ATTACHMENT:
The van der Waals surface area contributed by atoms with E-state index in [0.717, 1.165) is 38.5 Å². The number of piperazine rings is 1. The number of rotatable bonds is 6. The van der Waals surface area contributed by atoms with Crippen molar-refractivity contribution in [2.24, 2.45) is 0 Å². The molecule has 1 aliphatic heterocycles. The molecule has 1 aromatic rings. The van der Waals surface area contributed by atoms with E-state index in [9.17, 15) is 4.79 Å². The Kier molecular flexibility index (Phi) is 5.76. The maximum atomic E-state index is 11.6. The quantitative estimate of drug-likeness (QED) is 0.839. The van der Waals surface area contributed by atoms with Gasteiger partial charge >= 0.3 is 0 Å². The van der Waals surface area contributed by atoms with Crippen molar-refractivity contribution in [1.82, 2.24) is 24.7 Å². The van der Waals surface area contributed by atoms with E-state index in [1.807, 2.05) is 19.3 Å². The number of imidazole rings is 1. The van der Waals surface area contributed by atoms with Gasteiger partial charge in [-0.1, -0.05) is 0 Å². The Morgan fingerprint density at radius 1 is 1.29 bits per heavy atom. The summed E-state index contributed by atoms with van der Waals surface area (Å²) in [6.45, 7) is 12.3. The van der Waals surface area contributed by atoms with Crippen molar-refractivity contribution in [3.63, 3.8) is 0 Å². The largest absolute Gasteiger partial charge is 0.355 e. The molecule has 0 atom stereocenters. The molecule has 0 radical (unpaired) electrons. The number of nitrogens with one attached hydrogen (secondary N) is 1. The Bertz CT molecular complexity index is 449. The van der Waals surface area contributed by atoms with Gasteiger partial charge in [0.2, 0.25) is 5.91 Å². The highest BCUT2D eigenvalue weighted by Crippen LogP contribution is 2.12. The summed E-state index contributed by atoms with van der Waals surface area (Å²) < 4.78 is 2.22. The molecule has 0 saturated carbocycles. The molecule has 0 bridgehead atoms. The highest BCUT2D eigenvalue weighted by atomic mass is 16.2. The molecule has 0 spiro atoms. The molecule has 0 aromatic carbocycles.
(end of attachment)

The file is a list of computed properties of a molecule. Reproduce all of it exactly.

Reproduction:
The van der Waals surface area contributed by atoms with E-state index in [0.717, 1.165) is 38.5 Å². The number of piperazine rings is 1. The number of rotatable bonds is 6. The van der Waals surface area contributed by atoms with Crippen molar-refractivity contribution in [2.24, 2.45) is 0 Å². The molecule has 1 aliphatic heterocycles. The molecule has 1 aromatic rings. The van der Waals surface area contributed by atoms with E-state index in [9.17, 15) is 4.79 Å². The Kier molecular flexibility index (Phi) is 5.76. The maximum atomic E-state index is 11.6. The quantitative estimate of drug-likeness (QED) is 0.839. The van der Waals surface area contributed by atoms with Gasteiger partial charge >= 0.3 is 0 Å². The van der Waals surface area contributed by atoms with Crippen molar-refractivity contribution in [1.82, 2.24) is 24.7 Å². The van der Waals surface area contributed by atoms with E-state index in [1.807, 2.05) is 19.3 Å². The number of imidazole rings is 1. The van der Waals surface area contributed by atoms with Gasteiger partial charge in [-0.1, -0.05) is 0 Å². The Morgan fingerprint density at radius 1 is 1.29 bits per heavy atom. The summed E-state index contributed by atoms with van der Waals surface area (Å²) in [6.45, 7) is 12.3. The van der Waals surface area contributed by atoms with Crippen molar-refractivity contribution in [3.63, 3.8) is 0 Å². The largest absolute Gasteiger partial charge is 0.355 e. The molecule has 0 atom stereocenters. The molecule has 0 radical (unpaired) electrons. The number of nitrogens with one attached hydrogen (secondary N) is 1. The Bertz CT molecular complexity index is 449. The van der Waals surface area contributed by atoms with Gasteiger partial charge in [0.2, 0.25) is 5.91 Å². The highest BCUT2D eigenvalue weighted by Crippen LogP contribution is 2.12. The summed E-state index contributed by atoms with van der Waals surface area (Å²) < 4.78 is 2.22. The molecule has 0 saturated carbocycles. The molecule has 0 bridgehead atoms. The highest BCUT2D eigenvalue weighted by atomic mass is 16.2. The molecule has 0 spiro atoms. The molecule has 0 aromatic carbocycles.